Down syndrome is the clinical condition usually resulting from a trisomy of chromosome 21 first described by Langdon Down in 1865.
Rises with increasing maternal age (1 in 3000 when mother is less than 30 years to 1 in 300 when mother is 35–40 years and 1 in 30 in women above 45 years). Because of the high birth rate in mothers below 35, half of all Down syndrome children are born to mothers below 35.
M = F
All ethnic communities.
75% of cases result in spontaneous abortions in the first trimester. The additional chromosome 21 is usually (94% of cases) the result of non-disjunction of chromosome 21 during the formation of the maternal ovum. In rare cases there may be a maternal translocation (3%) involving chromosome 21 with the extra 21 attached to another chromosome, e.g. Robertson translocation between 21q and 14 or 22. In about 3% of cases there is mosaicism with some cells demonstrating a normal karyotype.
The Alzheimer’s disease seen with Down syndrome is thought to be due to the presence of three copies of the amyloid protein gene on chromosome 21.
Neonatal features include hypotonia, poor Moro reflex, joint hyperflexibility, excess skin at the nape of the neck and flat facies.
Characteristic facies with a small midface, low bridged upturned nose, oblique palpebral fissures, epicanthal folds and enlarged protruding tongue.
Short stature (long bones of limbs are short). Short middle phalynx of little finger, single horizontal palmar crease in broad hands, increased space between the fist and second toe. Lax joints with risk of atlantoaxial dislocation.
Congenital heart disease in 30%, most commonly atrioventricular septal defects.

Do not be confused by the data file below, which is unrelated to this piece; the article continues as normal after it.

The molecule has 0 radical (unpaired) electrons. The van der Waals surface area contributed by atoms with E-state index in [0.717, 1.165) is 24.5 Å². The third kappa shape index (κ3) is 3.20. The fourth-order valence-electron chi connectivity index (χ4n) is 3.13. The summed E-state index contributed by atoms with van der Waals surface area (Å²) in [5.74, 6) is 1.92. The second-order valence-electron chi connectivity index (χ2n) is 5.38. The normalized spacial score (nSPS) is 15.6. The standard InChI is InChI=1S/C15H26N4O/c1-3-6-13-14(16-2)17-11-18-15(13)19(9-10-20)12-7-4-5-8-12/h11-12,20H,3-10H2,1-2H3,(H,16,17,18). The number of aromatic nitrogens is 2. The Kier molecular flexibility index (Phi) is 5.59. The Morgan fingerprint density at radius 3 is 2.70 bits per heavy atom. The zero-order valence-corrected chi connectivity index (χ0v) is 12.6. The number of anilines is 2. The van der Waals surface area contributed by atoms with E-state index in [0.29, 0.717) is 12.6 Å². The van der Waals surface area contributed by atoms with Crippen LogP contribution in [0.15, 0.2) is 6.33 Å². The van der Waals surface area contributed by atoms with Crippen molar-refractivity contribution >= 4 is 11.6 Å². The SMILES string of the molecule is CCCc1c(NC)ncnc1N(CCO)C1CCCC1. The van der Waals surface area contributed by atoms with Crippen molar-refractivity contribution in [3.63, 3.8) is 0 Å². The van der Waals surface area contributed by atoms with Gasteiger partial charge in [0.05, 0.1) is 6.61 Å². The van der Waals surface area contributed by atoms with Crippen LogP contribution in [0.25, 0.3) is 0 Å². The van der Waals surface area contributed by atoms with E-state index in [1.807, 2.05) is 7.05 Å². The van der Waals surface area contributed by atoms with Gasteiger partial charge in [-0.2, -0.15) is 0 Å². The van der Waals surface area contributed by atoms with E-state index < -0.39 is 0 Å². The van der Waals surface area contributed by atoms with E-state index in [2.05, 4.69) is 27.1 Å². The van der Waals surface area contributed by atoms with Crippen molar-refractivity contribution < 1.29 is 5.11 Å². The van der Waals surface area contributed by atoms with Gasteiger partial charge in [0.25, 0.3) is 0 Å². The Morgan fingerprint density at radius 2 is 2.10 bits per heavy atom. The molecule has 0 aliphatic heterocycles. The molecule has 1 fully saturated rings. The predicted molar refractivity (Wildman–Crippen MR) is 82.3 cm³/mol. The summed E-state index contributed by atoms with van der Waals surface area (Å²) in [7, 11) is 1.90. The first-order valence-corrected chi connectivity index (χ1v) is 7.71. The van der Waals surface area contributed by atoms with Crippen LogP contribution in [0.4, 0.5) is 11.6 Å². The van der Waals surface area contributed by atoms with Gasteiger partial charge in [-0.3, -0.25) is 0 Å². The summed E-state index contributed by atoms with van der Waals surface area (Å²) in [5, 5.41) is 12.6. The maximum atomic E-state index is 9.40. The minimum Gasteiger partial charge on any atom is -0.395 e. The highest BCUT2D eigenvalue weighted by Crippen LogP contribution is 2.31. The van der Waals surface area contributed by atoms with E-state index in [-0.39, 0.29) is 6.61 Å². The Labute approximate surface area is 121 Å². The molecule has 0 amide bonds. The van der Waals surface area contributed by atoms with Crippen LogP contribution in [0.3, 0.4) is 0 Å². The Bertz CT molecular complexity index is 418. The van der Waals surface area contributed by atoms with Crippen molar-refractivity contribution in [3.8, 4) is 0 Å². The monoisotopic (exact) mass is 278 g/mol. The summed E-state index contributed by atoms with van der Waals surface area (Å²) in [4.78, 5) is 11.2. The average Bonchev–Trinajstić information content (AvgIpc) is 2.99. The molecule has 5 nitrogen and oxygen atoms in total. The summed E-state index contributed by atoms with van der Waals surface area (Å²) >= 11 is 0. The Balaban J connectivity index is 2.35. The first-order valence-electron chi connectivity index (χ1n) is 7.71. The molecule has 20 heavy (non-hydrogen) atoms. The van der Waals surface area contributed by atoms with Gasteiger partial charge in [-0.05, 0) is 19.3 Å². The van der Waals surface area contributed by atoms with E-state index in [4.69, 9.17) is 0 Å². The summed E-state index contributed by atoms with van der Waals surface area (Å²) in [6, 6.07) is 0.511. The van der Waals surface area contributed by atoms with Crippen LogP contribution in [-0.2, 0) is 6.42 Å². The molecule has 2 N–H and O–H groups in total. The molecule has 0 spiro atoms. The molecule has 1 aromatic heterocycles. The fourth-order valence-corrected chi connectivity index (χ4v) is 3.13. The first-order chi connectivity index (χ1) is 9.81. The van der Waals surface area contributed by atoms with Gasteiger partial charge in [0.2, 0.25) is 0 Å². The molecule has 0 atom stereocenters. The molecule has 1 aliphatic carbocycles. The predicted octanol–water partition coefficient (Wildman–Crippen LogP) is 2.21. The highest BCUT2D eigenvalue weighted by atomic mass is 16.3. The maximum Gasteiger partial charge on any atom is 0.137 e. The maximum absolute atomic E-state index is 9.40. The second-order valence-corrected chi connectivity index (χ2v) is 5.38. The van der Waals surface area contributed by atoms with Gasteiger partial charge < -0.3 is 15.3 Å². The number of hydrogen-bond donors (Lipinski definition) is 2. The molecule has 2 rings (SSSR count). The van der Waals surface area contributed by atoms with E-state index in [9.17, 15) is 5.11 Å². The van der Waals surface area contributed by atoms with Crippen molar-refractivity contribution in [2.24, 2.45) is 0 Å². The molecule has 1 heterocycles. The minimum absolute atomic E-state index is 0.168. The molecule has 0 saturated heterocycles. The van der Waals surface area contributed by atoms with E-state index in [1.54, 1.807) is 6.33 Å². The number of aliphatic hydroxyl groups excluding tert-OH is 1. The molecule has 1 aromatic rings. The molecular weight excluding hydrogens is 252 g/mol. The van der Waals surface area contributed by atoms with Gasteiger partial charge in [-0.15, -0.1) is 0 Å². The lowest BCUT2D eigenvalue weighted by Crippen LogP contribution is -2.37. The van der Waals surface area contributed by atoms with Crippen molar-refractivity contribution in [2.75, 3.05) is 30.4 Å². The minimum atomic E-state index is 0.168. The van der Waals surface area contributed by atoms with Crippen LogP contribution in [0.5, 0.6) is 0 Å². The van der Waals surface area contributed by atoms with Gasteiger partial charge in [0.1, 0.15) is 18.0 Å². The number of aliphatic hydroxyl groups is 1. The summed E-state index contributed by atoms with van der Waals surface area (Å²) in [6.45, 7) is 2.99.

Tracheo-oesophageal fistula, duodenal atresia, annular pancreas, Hirschsprung’s disease.
Mental retardation, hypotonia, Alzheimer’s disease by age 40 (cortical atrophy, ventricular dilation, neuro-fibrillary tangles).
Fifteenfold increased risk in developing leukaemia (ALL and AML), hypothyroidism.
Prenatal: Reduced maternal serum α feto protein and oestriol, and increased maternal serum β HCG indicates an increased risk of Down syndrome (triple test). Increased nuchal fold thickness on ultrasound at 12–14 weeks has been shown to be as sensitive and specific a test. Definitive diagnosis is made by chorionic villus sampling at 10–11 weeks or amniocentesis early in the second trimester (15–16 weeks). Indications for testing include maternal age and a Down sibling (recurrence risk is 1% overall, higher if a balanced translocation).
Postnatal chromosome analysis is diagnostic.
15–20% die before age 5, usually as a result of severe inoperative heart disease. The remainder survive well into adult life, but by 40 almost all have Alzheimer’s disease.